In radiometry, radiant energy density is the measure of the amount of radiant energy per unit volume at a given location and time. Its SI unit is joule per cubic metre (J/m3).

It is defined by

$w={\frac {{\mathrm {d} }W}{{\mathrm {d} }V}},$ where

$w$ is the radiant energy density,
$W$ is the amount of radiant energy in some volume,
$V$ is the volume.

Relation to other radiometric quantities

Because radiation always transmits the energy, it is useful to wonder what the speed of the transmission is. If all the radiation at given location propagates in the same direction, then the radiant flux through a unit area perpendicular to the propagation direction is expressed by radiant flux density, whose value is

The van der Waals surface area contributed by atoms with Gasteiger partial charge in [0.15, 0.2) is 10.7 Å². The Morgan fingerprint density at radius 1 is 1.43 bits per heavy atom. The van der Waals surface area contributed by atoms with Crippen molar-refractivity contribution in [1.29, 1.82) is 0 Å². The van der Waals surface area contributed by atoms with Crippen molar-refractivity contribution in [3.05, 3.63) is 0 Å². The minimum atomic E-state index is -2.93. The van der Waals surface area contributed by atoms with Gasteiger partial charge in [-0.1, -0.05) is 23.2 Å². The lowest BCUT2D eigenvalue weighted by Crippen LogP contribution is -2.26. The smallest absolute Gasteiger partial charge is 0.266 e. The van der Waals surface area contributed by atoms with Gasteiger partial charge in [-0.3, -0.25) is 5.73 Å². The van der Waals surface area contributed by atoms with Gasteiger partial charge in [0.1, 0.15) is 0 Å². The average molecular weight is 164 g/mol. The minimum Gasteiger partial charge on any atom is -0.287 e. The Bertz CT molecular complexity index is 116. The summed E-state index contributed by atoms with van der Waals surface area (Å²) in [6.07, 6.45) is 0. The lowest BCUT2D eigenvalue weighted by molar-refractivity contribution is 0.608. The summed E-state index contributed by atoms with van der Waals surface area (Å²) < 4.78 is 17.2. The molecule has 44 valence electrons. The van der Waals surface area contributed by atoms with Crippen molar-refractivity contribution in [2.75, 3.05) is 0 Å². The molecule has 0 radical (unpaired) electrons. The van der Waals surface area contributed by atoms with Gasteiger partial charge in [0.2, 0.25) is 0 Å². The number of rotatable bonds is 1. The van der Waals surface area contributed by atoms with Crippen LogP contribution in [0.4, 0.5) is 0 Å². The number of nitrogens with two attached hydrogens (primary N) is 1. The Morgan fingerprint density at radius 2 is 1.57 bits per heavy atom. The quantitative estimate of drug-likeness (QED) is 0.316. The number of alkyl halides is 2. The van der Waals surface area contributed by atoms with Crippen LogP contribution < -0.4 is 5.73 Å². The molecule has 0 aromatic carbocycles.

$I_{\mathrm {e} }=cw,$ where

$I_{\mathrm {e} }$ is the radiant flux density (i.e. radiant flux per unit area),
$c$ is the speed of light (generally radiation propagation speed),
$w$ is the radiant energy density.

Contrarily if the radiation intensity is equal in all directions, like in a cavity in a thermodynamic equilibrium, then the energy transmition is best described by radiance (i.e. radiant flux per unit area and unit solid angle), whose value is

$L_{\mathrm {e} }={\frac {c}{4\pi }}w.$ Radiant exitance through a small opening from such cavity is $M_{\mathrm {e} }=\pi L_{\mathrm {e} }$ . These relations can be used for example in the black body radiation equations derivation.